Toshiba has started working on a line of embedded microcontrollers meant to be more energy efficient while enabling highly precise motor control in electronic equipment and devices.
In recent years, demand has grown for energy-efficient electronics products. A number of companies are working on ultra-low-power circuits and other embedded hardware to enable this. (See: Anagear's Low-Power Circuits Harvest & Save Energy.)
AC motors are commonly used in consumer and industrial motor applications. Toshiba says there has been "strong demand in the market, especially in consumer products, for more energy efficient DC motors." However, controlling these motors requires high-level technician skills, so the company is devising a simpler solution.
That's where Toshiba's somewhat mysterious advanced motor control co-processor -- currently code named the New Vector Engine -- will come into play. The technology will be incorporated into microcontrollers to be released next year to give them precise control while maintaining energy efficiency.
The company is not saying exactly what this technology will entail. Koji Takahata, a spokesman from the e-service group at Toshiba Corp. Semiconductor and Storage Products Co. in Tokyo, did tell us the microcontrollers will foster an "easier and more cost-effective way to apply highly precise motor control to products."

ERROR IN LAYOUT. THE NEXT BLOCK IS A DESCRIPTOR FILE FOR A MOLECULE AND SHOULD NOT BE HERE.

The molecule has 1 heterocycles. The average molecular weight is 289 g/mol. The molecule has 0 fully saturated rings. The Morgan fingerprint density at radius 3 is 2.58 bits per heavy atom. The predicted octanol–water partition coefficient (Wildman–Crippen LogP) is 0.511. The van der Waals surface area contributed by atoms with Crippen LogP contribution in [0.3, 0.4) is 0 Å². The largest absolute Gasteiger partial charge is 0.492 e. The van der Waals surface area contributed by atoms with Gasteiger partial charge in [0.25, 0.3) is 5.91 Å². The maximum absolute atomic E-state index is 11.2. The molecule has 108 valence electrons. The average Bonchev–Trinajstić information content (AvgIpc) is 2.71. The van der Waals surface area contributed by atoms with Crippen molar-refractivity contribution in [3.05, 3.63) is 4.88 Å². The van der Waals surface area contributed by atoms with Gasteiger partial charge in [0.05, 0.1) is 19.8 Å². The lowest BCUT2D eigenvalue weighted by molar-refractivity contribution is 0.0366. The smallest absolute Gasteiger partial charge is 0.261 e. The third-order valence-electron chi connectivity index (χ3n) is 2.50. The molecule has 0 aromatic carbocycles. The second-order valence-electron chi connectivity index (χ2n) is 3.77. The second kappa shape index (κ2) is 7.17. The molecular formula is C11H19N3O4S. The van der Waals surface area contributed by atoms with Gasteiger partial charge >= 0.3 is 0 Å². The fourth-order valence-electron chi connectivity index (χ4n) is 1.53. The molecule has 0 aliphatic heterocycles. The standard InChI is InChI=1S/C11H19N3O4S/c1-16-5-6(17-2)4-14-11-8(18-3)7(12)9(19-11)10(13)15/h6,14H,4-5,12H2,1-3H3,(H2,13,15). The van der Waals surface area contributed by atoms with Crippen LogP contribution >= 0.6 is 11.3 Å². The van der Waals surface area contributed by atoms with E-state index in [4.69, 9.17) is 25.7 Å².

The New Vector Engine will support the trend toward higher-performance, more flexible motor applications, he said, which will enable the type of precision the industry demands. "The New Vector Engine makes it easy to incorporate the special function into the vector control, such as field weakening control required by various applications, realizing highly precise control."
Toshiba's M370 group of microcontrollers use the current version of the Vector Engine, which was developed as part of the energy-efficient Toshiba Cortex-M3 core-based microcontroller series, he said.
In a press release, Toshiba said development of the new microcontroller line will start with the TX03 series, followed by the TX04 series, which will be based on a Cortex-M4F core. "The company will also increase the number of new products in the TX00 product line" that incorporate a new programmable motor driver circuit. This will "create cost-competitive 8-bit microcontroller based solutions."
To accompany the new line, Toshiba will offer "a wide range of embedded memory sizes, peripheral IPs, and packages for application development, including home appliances, office equipment and factory automation equipment."